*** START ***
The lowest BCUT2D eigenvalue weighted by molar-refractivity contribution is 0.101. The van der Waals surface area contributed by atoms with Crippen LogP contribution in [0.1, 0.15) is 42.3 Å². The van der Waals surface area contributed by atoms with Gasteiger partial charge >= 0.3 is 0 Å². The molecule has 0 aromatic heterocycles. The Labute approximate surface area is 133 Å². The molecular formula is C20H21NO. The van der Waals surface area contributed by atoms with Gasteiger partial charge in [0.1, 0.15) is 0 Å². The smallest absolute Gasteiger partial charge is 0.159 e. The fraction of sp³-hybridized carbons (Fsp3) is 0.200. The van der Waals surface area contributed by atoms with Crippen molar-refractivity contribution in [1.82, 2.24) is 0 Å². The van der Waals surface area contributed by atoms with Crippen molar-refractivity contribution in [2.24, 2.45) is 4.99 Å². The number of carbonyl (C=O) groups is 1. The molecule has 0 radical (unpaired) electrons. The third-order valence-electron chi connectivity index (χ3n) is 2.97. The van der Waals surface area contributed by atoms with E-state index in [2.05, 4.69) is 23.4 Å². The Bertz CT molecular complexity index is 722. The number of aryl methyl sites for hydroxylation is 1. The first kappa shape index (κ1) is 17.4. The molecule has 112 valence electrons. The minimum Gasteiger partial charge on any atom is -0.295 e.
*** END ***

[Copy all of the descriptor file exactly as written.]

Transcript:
The lowest BCUT2D eigenvalue weighted by molar-refractivity contribution is 0.101. The van der Waals surface area contributed by atoms with Crippen LogP contribution in [0.1, 0.15) is 42.3 Å². The van der Waals surface area contributed by atoms with Gasteiger partial charge >= 0.3 is 0 Å². The molecule has 0 aromatic heterocycles. The Labute approximate surface area is 133 Å². The molecular formula is C20H21NO. The van der Waals surface area contributed by atoms with Gasteiger partial charge in [0.1, 0.15) is 0 Å². The smallest absolute Gasteiger partial charge is 0.159 e. The fraction of sp³-hybridized carbons (Fsp3) is 0.200. The van der Waals surface area contributed by atoms with Crippen molar-refractivity contribution in [1.82, 2.24) is 0 Å². The van der Waals surface area contributed by atoms with Crippen molar-refractivity contribution in [2.24, 2.45) is 4.99 Å². The number of carbonyl (C=O) groups is 1. The molecule has 0 radical (unpaired) electrons. The third-order valence-electron chi connectivity index (χ3n) is 2.97. The van der Waals surface area contributed by atoms with E-state index in [2.05, 4.69) is 23.4 Å². The Bertz CT molecular complexity index is 722. The number of aryl methyl sites for hydroxylation is 1. The first kappa shape index (κ1) is 17.4. The molecule has 112 valence electrons. The minimum Gasteiger partial charge on any atom is -0.295 e.